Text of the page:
Gujarat is the hub for artificial pregnant bellies where they are available for much cheaper than in western markets! Evidently, there are many spin offs of this multi-million dollar business that one would not even think of.
In the last chapter of the book, titled “Virgin births and womb banks,” Gita discusses the possibility of sexless reproduction aided by cutting edge technology, of an era where embryos will be incubated and nurtured in artificial wombs. It is a very real possibility that a woman’s womb and eggs that have acquired commercial value may be rendered obsolete with the help of science.
Would that change the narrative? Will that make women less vulnerable to the pressures of bearing an offspring? Gita asks whether artificial wombs may become a great biological and social equaliser.
Gita is not new to investigative writing. Her earlier book Disappearing Daughters, published in 2007 dealt with female foeticide. But Baby Makers is her first attempt at creative non-fiction. Gita confesses that the genre was tough. She explains why she decided to use this format.
“I wanted my book to be readable and accessible and more importantly based on true life experiences,” she says. The fact that most of the people she spoke to wanted to remain anonymous also made her decide on this format.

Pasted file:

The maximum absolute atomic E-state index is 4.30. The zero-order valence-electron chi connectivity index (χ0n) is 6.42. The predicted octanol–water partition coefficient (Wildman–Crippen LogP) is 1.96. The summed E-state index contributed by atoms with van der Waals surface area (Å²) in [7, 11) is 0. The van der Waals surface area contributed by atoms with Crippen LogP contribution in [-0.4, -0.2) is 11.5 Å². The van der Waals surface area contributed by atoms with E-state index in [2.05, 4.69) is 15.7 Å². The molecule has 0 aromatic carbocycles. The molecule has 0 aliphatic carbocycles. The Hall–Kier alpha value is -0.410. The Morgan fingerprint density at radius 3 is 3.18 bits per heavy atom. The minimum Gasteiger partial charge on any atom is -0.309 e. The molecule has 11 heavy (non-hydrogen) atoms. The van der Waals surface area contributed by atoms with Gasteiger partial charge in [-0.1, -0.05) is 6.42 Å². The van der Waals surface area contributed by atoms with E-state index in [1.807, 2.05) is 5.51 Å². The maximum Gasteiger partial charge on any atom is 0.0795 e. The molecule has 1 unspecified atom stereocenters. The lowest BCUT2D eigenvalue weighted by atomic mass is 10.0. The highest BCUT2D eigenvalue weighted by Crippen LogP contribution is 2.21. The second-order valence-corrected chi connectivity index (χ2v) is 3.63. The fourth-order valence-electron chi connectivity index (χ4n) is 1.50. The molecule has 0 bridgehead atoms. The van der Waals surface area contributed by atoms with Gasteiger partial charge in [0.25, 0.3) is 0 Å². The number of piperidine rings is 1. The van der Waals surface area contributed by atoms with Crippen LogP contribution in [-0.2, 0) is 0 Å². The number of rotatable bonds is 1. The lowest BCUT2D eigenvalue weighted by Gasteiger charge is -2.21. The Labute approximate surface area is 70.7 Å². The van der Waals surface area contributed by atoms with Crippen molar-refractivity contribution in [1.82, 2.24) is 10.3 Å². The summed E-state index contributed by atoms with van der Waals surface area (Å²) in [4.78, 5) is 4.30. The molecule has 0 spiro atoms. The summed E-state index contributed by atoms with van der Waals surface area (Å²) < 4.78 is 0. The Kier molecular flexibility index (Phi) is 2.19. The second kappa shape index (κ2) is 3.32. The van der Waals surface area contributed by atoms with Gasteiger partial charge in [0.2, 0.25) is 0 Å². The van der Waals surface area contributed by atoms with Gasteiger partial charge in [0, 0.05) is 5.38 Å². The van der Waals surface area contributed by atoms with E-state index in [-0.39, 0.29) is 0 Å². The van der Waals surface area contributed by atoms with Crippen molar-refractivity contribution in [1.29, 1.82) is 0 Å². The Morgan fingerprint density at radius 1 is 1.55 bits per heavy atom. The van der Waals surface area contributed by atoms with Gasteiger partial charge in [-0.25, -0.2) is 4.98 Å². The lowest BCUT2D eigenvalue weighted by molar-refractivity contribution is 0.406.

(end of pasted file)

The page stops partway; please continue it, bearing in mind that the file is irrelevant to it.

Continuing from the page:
Gita's advice to journalists attempting investigative reports:
Be thorough. Don't stint on effort. Don't fudge information. Put all the material you have collected together and analyse it before you start writing, so you can make the connections properly for yourself before you try to communicate it to a larger audience. Whenever you find new questions to ask, don't hesitate to ask them and get your information. Field work is most important because without it, your report becomes a faceless document.
But even as she sticks to the genre, Gita deftly weaves in hard facts into the book. There are two streams, one with the narratives and another stream with just the facts. The two merge seamlessly and make it an easy read.
The book is a great example of good old investigative journalism presented as it should be – crisp, engaging and informative, without any frills.